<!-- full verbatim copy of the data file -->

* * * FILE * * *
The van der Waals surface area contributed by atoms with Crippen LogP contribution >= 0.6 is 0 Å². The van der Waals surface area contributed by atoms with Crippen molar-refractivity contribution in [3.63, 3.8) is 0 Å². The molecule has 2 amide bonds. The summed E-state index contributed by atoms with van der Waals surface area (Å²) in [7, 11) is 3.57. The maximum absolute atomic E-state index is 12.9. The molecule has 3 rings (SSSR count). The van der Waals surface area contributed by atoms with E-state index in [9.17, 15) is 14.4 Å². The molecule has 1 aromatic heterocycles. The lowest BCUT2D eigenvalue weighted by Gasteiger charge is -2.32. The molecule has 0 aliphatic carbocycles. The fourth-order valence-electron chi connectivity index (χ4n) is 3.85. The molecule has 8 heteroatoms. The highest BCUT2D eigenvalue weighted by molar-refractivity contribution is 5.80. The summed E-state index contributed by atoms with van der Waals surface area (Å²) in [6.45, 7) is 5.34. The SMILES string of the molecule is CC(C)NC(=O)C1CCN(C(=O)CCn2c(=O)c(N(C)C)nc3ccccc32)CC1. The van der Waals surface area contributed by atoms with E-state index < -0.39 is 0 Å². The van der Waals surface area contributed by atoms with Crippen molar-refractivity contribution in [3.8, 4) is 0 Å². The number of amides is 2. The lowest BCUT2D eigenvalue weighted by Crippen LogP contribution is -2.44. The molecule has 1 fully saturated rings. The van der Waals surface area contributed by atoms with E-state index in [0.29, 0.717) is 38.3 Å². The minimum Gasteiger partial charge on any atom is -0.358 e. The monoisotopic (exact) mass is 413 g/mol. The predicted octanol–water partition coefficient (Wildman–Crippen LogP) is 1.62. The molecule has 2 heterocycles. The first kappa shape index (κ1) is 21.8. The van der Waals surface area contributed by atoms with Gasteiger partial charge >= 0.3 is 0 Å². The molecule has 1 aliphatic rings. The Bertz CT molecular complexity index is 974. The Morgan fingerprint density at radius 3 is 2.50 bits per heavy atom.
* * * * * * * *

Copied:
The van der Waals surface area contributed by atoms with Crippen LogP contribution >= 0.6 is 0 Å². The van der Waals surface area contributed by atoms with Crippen molar-refractivity contribution in [3.63, 3.8) is 0 Å². The molecule has 2 amide bonds. The summed E-state index contributed by atoms with van der Waals surface area (Å²) in [7, 11) is 3.57. The maximum absolute atomic E-state index is 12.9. The molecule has 3 rings (SSSR count). The van der Waals surface area contributed by atoms with E-state index in [9.17, 15) is 14.4 Å². The molecule has 1 aromatic heterocycles. The lowest BCUT2D eigenvalue weighted by Gasteiger charge is -2.32. The molecule has 0 aliphatic carbocycles. The fourth-order valence-electron chi connectivity index (χ4n) is 3.85. The molecule has 8 heteroatoms. The highest BCUT2D eigenvalue weighted by molar-refractivity contribution is 5.80. The summed E-state index contributed by atoms with van der Waals surface area (Å²) in [6.45, 7) is 5.34. The SMILES string of the molecule is CC(C)NC(=O)C1CCN(C(=O)CCn2c(=O)c(N(C)C)nc3ccccc32)CC1. The van der Waals surface area contributed by atoms with E-state index < -0.39 is 0 Å². The van der Waals surface area contributed by atoms with Crippen molar-refractivity contribution in [3.8, 4) is 0 Å². The number of amides is 2. The lowest BCUT2D eigenvalue weighted by Crippen LogP contribution is -2.44. The molecule has 1 fully saturated rings. The van der Waals surface area contributed by atoms with E-state index in [0.29, 0.717) is 38.3 Å². The minimum Gasteiger partial charge on any atom is -0.358 e. The monoisotopic (exact) mass is 413 g/mol. The predicted octanol–water partition coefficient (Wildman–Crippen LogP) is 1.62. The molecule has 2 heterocycles. The first kappa shape index (κ1) is 21.8. The van der Waals surface area contributed by atoms with Gasteiger partial charge >= 0.3 is 0 Å². The molecule has 1 aliphatic rings. The Bertz CT molecular complexity index is 974. The Morgan fingerprint density at radius 3 is 2.50 bits per heavy atom.